The key figures in drafting the amendment at the time were clear: Senator Lyman Trumbull, pivotal in the drafting the 14th Amendment, declared “subject to the jurisdiction” meant subject to “complete” jurisdiction of the United States, and “[n]ot owing allegiance to anybody else.” Senator Jacob Howard of Michigan, responsible for the critical language of the jurisdiction clause, stated that it meant “a full and complete jurisdiction,” that is, “the same jurisdiction in extent and quality as applies to every citizen of the United States now.” In other words, a non-citizen simply by giving birth on this side geographically of the Rio Grande does not produce a new citizen of the United States.
Presented with this history, those defending the current practice, including Judge Andrew Napolitano on Fox, appeal, like Harris, to constitutional practice and to the courts.
But, actually, the Supreme Court has spoken on this question, at least indirectly.
In 1884, sixteen years after the 14th Amendment was ratified, John Elk, an American Indian, went to court to argue that he was an American citizen due to his birth in the United States. In Elk v. Wilkins, 112 U.S. 94, the Supreme Court ruled that the 14th Amendment did not grant Indians citizenship. As Ann Coulter cites that decision:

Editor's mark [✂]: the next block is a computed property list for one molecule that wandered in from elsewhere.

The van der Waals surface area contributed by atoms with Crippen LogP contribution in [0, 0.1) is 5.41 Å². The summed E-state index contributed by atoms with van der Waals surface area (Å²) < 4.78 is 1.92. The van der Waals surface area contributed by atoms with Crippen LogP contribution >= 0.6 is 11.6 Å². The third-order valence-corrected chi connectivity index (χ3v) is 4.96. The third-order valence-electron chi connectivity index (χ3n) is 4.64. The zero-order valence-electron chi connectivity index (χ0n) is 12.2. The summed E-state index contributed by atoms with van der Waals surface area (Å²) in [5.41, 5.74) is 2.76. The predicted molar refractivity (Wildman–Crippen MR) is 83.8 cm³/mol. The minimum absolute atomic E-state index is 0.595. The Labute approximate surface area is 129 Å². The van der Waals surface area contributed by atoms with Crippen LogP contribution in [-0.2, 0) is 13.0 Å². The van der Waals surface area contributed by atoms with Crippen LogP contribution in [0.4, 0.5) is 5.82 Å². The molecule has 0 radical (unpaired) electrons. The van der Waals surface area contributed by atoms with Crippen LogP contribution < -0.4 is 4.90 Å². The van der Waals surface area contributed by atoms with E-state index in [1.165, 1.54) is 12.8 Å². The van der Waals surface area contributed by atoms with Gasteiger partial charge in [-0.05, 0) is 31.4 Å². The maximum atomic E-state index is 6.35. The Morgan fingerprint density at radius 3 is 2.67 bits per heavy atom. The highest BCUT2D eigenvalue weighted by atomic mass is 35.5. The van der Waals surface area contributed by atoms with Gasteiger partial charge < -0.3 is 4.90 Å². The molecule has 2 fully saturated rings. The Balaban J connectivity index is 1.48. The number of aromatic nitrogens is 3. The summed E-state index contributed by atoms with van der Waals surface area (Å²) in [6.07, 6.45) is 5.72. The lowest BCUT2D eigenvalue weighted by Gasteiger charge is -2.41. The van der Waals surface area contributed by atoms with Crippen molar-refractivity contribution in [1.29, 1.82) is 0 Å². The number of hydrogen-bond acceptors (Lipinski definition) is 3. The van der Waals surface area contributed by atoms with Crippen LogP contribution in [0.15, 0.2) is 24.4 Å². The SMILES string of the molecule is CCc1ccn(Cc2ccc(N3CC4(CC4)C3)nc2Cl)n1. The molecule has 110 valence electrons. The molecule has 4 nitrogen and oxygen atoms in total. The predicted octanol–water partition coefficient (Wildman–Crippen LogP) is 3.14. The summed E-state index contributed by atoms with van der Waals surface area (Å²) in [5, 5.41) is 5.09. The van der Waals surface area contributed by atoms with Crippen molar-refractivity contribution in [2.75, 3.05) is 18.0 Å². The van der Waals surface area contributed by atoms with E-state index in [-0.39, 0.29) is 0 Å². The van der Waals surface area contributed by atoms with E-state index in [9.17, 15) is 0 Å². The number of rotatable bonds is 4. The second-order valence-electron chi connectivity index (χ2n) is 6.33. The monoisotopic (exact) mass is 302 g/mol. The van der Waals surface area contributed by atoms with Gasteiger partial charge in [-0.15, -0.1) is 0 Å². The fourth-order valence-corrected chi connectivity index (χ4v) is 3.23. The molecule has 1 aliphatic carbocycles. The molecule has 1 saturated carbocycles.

[The] “main object of the opening sentence of the Fourteenth Amendment was to settle the question, upon which there had been a difference of opinion throughout the country and in this court, as to the citizenship of free negroes and to put it beyond doubt that all persons, white or black … should be citizens of the United States and of the state in which they reside.”

And she adds: “American Indians were not made citizens until 1924. Lo those 56 years after the ratification of the 14th Amendment, Indians were not American citizens, despite the considered opinion of Judge Napolitano.”
Ending birthright citizenship, based on a false and specious reading of the 14th Amendment, is an idea whose time has come, in fact, is far overdue. At the very least, an Executive Order would force the courts, including the Supreme Court, to take a serious look at the historic abuse of our immigration system and the definition of American citizenship. 

Let us hope that this time—nearly a year since he raised it—President Trump will follow through on his consideration: birthright citizenship has been and is an Achilles’ Heel in American immigration policy. Ending it would be a major step in securing our border and preserving the integrity of our culture.